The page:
Yahoo's chief executive Marissa Mayer last night hired one of Britain's leading commercial television executives, Dawn Airey, to run the internet group's European operations.
The 52-year-old's pedigree at Channel 5, ITV and BSkyB was taken as a signal that Ms Mayer is planning on focusing Yahoo's future on building video advertising revenues.
Yahoo has been struggling to find a role for itself in an internet world in which it has been eclipsed by Ms Mayer's former employer, Google, and seen more recent newcomers like Facebook and Twitter rival it for advertisers' dollars.
Ms Airey's most recent role was at the RTL European television group majority-owned by Germany's Bertelsmann, although she left that business in April after five years. The Lancashire-born executive who once described herself as being "tough but with a soft centre" has been nicknamed "scary Airey" and "Zulu Dawn" by staff at her previous companies but she is widely seen as being a smart and respected operator.
Analysts said it was the most significant hire yet of Ms Mayer since she took the chief executive's role a year ago. Industry executives said Ms Airey's decision would be seen as a vote of confidence in the company whose share of global digital advertising spend is expected to shrink to 3.1 per cent from 3.4 per cent by the end of the year, according to analysts eMarketer.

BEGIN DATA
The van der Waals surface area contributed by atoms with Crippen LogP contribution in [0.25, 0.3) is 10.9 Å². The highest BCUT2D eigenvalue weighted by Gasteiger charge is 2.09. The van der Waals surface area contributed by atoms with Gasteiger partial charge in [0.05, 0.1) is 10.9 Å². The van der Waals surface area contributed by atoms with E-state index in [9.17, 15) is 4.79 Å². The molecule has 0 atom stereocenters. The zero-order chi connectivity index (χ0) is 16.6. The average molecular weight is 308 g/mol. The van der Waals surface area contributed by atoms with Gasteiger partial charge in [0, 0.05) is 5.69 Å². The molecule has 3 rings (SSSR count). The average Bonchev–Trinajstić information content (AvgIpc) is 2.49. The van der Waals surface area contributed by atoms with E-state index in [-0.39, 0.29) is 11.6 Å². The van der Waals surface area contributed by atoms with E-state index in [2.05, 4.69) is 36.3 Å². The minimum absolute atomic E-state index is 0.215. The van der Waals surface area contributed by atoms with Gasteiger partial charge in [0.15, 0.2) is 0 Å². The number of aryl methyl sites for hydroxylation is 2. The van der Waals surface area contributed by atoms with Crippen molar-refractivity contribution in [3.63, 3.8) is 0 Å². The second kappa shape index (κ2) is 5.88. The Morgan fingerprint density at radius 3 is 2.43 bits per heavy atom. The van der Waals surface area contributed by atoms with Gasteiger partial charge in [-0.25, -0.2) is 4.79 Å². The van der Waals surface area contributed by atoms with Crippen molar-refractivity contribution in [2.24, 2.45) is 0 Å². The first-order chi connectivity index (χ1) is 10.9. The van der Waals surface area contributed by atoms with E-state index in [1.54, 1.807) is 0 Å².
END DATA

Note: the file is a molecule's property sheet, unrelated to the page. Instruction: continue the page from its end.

As Ms Airey is acutely aware from her experience at the top of Britain's television industry, advertisers have increasingly been moving from TV to the internet, offering a potential growth avenue for Yahoo.
She said: "To be part of the Yahoo renaissance was simply irresistible for me."
She will replace Rich Riley in the post which has been vacant since he left last April. This year he took the job as chief executive of music website Shazam.
Ms Airey will be fighting for advertising revenues with another high-profile female executive hired this year – Facebook's new European boss Nicola Mendelsohn.
The European, Middle East and Africa division of Yahoo currently employs about 700 staff after a big cull launched last April during a restructuring of the business.
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